“It Can’t Happen Here” – Revival of a New Deal Play

Poster for Detroit Federal Theatre Project presentation of ''It Can't Happen Here'' by Sinclair Lewis at the Lafayette Theatre, showing a stylized Adolf Hitler carrying a rifle standing behing a map of the United States and a fist in a raised-arm salute.


Poster for Detroit Federal Theatre Project presentation of ”It Can’t Happen Here”–now adapted for 2016. Help tell this story.© 2016, Creative Commons

David Kelly plays Buzz Windrip, homegrown dictator, in It Can't Happen Here.


David Kelly plays Buzz Windrip, homegrown dictator, in It Can’t Happen Here.  Source© 2016, Berkeley Repertory Theatre

Sinclair Lewis’s 1935 novel, It Can’t Happen Here, tells the story of a demagogic, racist politician who wins the presidency and transforms the US into a brutal dictatorship. Within a year of its publication, the New Deal Federal Theatre Project adapted Lewis’s work for the stage, with opening nights synchronized in theaters nationwide on the eve of the 1936 elections.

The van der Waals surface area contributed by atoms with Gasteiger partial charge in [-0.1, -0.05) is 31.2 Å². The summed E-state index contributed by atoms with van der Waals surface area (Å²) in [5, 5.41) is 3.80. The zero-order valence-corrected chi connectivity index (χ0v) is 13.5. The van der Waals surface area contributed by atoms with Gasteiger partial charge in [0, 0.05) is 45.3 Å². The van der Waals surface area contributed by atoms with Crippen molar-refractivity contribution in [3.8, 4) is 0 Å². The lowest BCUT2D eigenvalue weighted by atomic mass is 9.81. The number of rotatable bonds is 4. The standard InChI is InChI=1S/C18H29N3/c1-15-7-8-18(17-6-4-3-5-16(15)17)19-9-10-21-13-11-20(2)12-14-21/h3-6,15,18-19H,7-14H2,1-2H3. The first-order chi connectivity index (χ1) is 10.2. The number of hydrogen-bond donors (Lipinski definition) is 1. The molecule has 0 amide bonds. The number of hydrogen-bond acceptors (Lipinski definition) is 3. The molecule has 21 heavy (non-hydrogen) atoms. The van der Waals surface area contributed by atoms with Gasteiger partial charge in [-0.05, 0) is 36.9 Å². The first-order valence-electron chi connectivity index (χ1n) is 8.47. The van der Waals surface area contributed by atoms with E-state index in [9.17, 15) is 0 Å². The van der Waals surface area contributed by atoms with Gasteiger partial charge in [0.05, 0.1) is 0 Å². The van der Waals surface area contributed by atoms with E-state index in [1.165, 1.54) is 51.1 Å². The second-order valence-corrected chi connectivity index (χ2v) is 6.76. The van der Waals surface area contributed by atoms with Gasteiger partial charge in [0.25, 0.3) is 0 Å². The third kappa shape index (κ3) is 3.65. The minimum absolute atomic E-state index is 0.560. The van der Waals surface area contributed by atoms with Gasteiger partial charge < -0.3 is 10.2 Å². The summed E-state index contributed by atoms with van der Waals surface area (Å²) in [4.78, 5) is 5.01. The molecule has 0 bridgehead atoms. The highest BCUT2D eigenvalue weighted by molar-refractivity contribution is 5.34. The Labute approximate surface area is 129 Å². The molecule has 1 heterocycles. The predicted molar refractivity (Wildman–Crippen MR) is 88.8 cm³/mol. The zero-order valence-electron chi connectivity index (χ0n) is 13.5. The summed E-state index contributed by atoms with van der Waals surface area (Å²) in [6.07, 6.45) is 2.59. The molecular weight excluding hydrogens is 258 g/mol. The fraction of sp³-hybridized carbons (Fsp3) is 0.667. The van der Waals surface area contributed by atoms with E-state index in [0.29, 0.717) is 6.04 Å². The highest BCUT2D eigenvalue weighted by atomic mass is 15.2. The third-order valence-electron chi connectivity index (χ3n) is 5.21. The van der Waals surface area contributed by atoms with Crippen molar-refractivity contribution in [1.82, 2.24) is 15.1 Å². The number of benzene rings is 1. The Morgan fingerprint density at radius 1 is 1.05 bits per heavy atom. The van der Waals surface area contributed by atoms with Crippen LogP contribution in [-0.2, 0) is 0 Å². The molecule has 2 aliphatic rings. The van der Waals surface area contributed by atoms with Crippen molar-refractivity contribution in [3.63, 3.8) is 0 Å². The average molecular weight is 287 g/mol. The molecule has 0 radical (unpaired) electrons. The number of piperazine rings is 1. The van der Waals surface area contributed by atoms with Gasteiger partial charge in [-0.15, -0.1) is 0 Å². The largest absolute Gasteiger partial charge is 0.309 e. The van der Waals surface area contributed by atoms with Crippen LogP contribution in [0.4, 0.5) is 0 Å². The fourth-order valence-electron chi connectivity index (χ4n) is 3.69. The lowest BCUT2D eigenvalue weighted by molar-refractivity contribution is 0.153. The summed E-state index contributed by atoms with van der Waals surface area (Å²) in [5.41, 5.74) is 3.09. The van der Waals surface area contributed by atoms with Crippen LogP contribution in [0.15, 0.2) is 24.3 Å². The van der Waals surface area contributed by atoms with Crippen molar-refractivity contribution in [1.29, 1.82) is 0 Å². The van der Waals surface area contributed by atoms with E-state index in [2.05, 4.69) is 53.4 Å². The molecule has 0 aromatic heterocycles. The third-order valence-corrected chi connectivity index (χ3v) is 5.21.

Though timely, the play was not a great artistic success; as Susan Medak, managing director of the Berkeley Repertory Theater, puts it, the original was “ghastly.”  So Artistic Director Tony Taccone and collaborators set out to improve and update the play for the regional theater in Berkeley, California, noted for introducing such successful productions as “Angels in America” and “American Idiot”.  In Taccone’s view, the story’s themes present parallels with today’s political climate that are too close to ignore.

With approval from the Lewis estate, the Berkeley Rep is mounting a new stage version of It Can’t Happen Here, timed to coincide with this year’s election. As you can imagine, the 2016 version has generated lots of buzz, and Berkeley Rep hopes to bring that momentum to America at large through free public readings around the country.

Click here to find theaters already signed up to participate in the reading or to get your community theater involved.

Gabriel Milner is Project Manager for The Living New Deal. He is a trained cultural historian who teaches courses in U.S. History at the University of California, Berkeley, and Stanford University.

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